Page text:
Reading the comments about all the American Secret Services out to “get”/ prosecute Swartz, it is “ironic”, but not surprising to see the Government Agencies called for what they are: The state’s Secret Service. Geheimnis Staats Polizei.

    My mind immediately references the Nazi’s “SS”, The Stassi from Germany. and performing the same function. Keeping the Volk/folk on the “Right” path. Swartz was “trouble”and a Whistleblower for the State. this time the American State.

    Empires. how our English/American usage is so similar to the German’s use for their “secret police.” Controlling dissent one “whistleblower” at a time.

  11. Bernard, I had the same thought. It’s impossible to see “SS” and not have that thought.

    As for Stirling’s essay, couldn’t get through it. Too dense, too much academic jargon. I’ve had to read a lot of this stuff in my day, and it still sucks. If you want to get your point across, sorry, that’s not the way to do it.

  12. BDBlue

    Just a quick note – the Secret Service reports to Nepolitano. As part of the creation of DHS it was moved from Treasury to DHS. Not that that has anything to do with your underlying point, Ian.

  13. Celsius 233

    Lisa Simeone PERMALINK
    January 22, 2013
    Bernard, I had the same thought. It’s impossible to see “SS” and not have that thought.
    As for Stirling’s essay, couldn’t get through it. Too dense, too much academic jargon. I’ve had to read a lot of this stuff in my day, and it still sucks. If you want to get your point across, sorry, that’s not the way to do it.
    Your comment is exactly America’s problem; why does everything that advances understanding have to be “easy”; shallow people, shallow society.
    Doomed to their own ignorance…

  14. Celsius 233

    ^ Doomed to their own ignorance…
    Please accept this correction;
    Doomed BY their own willful ignorance…

  15. Celsius 233

    Here’s a link to an mp3 of Sterling talking about the Clark campaign of 2003; in which he gained some notoriety for a blog he wrote;

    Sometimes, it helps to actually hear somebody speak. Cheers.

  16. Menck

    Your comment is exactly America’s problem; why does everything that advances understanding have to be “easy”; shallow people, shallow society.
    Doomed to their own ignorance…

    An uncharacteristically douchy comment

  17. Celsius 233

    @ Menck
    January 24, 2013
    An uncharacteristically douchy comment
    I fail to see what feminine hygiene has to do with anything.
    Do you think I’m wrong?

  18. Do you think I’m wrong?

    It was a tad harsh. Sure, concision can be a difficult art when writing about some things (and boy, do I struggle with that), but Lisa and anyone else can be excused for not wanting to wade through an imperfect effort. I don’t think that equates to being shallow.

    As a credo… it’s always the writer’s fault for not grabbing his/her audience. Anything else is easy elitism.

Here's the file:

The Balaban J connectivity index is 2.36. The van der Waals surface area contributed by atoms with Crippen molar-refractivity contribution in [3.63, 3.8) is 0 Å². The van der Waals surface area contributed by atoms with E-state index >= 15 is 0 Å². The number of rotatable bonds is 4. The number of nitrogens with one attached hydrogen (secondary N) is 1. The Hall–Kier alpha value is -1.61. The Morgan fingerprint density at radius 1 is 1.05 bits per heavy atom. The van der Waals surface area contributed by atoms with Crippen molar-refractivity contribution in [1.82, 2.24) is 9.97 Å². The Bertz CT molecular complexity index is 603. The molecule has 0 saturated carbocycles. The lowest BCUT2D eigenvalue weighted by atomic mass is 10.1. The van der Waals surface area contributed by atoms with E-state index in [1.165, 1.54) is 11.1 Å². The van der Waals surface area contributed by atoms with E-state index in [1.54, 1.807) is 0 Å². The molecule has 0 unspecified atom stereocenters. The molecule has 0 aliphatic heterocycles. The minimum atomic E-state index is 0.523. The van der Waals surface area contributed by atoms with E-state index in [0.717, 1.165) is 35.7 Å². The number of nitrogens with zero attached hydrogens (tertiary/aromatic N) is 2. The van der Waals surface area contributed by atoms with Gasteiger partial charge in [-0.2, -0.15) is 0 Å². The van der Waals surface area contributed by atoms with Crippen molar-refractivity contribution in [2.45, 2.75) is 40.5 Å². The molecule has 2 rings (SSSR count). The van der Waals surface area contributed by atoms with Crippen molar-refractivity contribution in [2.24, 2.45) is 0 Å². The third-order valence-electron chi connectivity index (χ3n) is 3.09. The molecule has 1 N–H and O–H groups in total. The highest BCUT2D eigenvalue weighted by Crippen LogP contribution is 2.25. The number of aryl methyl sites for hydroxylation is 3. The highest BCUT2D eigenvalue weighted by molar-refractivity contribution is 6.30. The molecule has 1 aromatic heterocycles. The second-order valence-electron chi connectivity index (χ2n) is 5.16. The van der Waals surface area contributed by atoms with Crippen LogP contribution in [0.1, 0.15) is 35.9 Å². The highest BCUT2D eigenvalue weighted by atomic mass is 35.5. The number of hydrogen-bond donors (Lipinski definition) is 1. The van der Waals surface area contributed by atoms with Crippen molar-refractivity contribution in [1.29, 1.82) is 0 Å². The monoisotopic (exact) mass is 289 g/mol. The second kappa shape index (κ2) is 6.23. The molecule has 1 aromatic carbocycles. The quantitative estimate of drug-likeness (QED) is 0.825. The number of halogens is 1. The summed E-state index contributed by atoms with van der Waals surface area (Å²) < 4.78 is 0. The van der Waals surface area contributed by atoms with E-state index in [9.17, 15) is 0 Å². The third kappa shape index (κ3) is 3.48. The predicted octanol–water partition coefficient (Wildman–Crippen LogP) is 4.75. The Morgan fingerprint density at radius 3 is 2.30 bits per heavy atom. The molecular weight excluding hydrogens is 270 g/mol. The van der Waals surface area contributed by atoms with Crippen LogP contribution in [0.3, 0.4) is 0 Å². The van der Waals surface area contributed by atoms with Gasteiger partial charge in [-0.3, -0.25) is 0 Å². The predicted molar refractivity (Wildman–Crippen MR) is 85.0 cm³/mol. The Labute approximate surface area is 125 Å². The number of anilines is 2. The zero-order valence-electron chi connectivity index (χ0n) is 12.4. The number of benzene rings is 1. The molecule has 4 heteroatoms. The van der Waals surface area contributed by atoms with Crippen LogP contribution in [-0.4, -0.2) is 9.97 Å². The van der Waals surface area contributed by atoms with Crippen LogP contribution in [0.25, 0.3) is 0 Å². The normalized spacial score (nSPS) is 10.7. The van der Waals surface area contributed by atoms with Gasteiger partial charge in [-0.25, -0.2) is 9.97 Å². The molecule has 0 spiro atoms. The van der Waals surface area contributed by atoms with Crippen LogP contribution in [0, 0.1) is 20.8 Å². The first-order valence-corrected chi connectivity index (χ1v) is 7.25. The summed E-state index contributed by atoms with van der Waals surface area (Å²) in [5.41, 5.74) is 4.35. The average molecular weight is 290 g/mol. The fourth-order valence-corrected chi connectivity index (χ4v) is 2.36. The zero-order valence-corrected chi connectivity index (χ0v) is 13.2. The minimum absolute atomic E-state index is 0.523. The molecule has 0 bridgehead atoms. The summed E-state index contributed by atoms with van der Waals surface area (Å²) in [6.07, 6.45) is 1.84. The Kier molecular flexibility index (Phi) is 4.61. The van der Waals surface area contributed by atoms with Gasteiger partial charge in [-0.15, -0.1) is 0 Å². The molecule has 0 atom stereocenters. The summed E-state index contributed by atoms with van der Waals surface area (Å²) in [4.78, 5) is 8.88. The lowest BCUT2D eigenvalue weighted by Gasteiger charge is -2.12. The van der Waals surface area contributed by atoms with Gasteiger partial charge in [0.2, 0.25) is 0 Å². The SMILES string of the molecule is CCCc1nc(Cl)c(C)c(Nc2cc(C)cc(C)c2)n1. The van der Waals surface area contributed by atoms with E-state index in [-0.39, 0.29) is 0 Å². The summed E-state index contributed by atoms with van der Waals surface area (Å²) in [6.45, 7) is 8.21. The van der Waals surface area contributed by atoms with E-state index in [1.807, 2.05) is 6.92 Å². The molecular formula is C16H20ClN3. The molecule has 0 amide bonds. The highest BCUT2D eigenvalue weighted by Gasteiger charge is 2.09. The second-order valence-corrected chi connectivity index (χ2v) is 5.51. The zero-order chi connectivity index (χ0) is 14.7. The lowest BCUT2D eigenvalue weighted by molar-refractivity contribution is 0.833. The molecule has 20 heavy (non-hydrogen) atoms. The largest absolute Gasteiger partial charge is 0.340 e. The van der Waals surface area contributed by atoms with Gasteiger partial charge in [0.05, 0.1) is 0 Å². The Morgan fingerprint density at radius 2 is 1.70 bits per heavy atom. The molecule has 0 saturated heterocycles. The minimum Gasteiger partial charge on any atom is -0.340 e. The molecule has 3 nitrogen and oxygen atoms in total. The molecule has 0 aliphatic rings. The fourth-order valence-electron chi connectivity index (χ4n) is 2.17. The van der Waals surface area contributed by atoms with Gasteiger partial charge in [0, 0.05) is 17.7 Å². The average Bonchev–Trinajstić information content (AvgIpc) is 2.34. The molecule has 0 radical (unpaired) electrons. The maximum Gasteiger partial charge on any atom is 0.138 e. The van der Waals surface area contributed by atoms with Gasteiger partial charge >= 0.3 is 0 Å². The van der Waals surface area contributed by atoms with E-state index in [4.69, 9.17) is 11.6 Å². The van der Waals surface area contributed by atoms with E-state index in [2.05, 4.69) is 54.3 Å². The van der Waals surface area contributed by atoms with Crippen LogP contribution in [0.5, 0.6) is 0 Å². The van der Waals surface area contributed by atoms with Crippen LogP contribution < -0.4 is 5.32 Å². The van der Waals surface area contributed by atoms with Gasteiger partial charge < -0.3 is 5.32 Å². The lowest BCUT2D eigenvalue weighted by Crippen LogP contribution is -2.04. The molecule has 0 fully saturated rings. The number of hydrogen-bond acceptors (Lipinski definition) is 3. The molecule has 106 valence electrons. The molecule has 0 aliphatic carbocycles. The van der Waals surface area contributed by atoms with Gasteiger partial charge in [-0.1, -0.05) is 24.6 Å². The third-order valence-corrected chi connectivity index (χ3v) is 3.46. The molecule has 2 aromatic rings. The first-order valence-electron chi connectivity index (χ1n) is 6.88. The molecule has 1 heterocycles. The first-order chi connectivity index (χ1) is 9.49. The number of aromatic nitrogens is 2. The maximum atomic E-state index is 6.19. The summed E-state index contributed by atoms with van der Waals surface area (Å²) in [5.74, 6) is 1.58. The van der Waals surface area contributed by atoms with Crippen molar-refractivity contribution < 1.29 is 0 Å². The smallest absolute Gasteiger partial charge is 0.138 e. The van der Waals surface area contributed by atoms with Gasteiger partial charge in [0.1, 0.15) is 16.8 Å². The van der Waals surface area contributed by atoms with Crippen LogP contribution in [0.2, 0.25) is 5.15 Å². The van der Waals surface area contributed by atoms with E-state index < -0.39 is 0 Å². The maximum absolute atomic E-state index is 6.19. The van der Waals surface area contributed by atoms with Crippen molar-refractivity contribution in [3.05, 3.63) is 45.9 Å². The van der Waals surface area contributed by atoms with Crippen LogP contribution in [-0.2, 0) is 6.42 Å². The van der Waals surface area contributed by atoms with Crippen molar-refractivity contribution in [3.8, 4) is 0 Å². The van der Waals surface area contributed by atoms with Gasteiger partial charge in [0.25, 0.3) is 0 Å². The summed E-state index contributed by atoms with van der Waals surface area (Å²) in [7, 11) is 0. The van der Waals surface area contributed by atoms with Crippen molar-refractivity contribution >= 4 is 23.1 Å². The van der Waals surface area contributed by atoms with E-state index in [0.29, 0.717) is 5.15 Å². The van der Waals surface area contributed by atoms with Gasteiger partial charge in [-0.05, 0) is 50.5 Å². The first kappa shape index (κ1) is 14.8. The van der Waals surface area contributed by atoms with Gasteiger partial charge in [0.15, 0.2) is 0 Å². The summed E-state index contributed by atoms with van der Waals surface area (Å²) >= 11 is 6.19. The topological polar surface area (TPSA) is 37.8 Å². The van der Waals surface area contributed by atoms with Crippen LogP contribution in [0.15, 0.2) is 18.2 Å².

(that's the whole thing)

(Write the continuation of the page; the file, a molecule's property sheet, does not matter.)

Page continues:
19. Celsius 233

    @ Petro
    January 25, 2013;
    Do you think I’m wrong?
    It was a tad harsh.
    Maybe a bit snarky, but my point stands;
    Shallow people, shallow society.

  20. BC Nurse Prof

    Ian, here is a link to a new post by Numerian:

    Very comprehensive and clearly written. I think he is agreeing with Stirling, but it’s hard to tell.

  21. Formerly T-Bear

    Get a Life An Ode to Living in Excellence

    Would you pull down mountains to a level plain?
    Not having the endurance to climb mere foothills in your path
    And leave a wasteland where ‘Excelsior!’ was never heard?

    Would you tear down the Universe and all the mystery it holds?
    Not having the curiosity to open your eyes to sights not before seen.
    And limit all the world to the horizons of your life?

    Would you destroy the thrones where the great minds gather?
    Because the mediocracy that is you do not sit at ease,
    Or comprehend the meaning or intent of words as they are used;
    ….as those words do not meet your convenience?

    Get a Life.

  22. What a perfect metaphor for today’s world. The denizens of a self-styled Mt. Olympus pass manufactured diplomas amongst themselves with much ceremony and vulgarity as the world “below” bustles with the ever-receding sound of the engaged life.

    It would be sad if… no, it’s sad.

    Apologies for the collective OT.

  23. Great write-up, @BC Nurse Prof. Thanks for the link.

  24. Menck

    Ah, purple-prose Ozymandias rears his head.

  25. Formerly T-Bear

    You will find that prose isn’t what you have used the word for,
    And Chartreuse might be the color you want.
    Ozymandias tells of forgotten past glories, the transience of greatness and fleeting nature of power. It is good you are able to recall the name, and hopefully its story as well.

  26. Classicists always have a retort. It’s been written down, and they learned it.

    I know – condescension inflames and does not persuade, but one might argue that it is charitable to offer back this medicine so reflexively, so thoughtlessly, inflicted.

  27. ZZ

    After reading Welsh’s essays, the convoluted thought of Newberry, and his typically post-modern-academic style felt like going into some circus mirror world…

    Newberry’s thought reminds me of the court jester of the New Left, Zizek, a Lacanian loon who, to boot, parades his admiration of Stalin. His style is crooked, in both senses of the word: not only because it is impenetrable but also disingenious. You just can’t quote the academic scammer Derrida (who made it hip to be obscure, in a very pompous, Parisian way) without muddying up the waters. The aim is clear: just like Zizek, by mixing non-sense with truth and insight, he makes the gullible and easily impressed swallow his bs. like caviar. Go google his name – he boasts about his experience as a Democratic Party operative, and if there’s one dish they know pretty well how to cook there, it is deception and propaganda.

  28. Ian Welsh

    A lot of what I write is connected to Stirling’s world view, I just have a different style of writing than him. We know each other very well. He isn’t trying to deceive, there’s no reason for him to, he gets nothing from it.

  29. @ZZ:

    You just can’t quote the academic scammer Derrida… without muddying up the waters.

    While I can accept this statement to be “true-ish” on its face, I object to the characterization of the man and his motives.

    There are those who perhaps do not understand Derrida, but yet expound on his work, who may be “scammers,” so that they may pose. Derrida himself, however, not so much. One cannot clearly analyze language using language – one might call this unfortunate, but the effort reveals the unspeakable… the unthinkable.

    To the dismay of logicians everywhere, there is more to reality than that which can be captured in thought (language.)

    It is no failure to admit that one doesn’t understand his efforts. I can also understand why those who shrink from the effort (it can be existentially painful) would resort to the safety and comfort of dismissing him entirely. This, however, is a failure.

    (I see that Ian has a similar – albeit more clearly written 🙂 – response as regards Newberry.)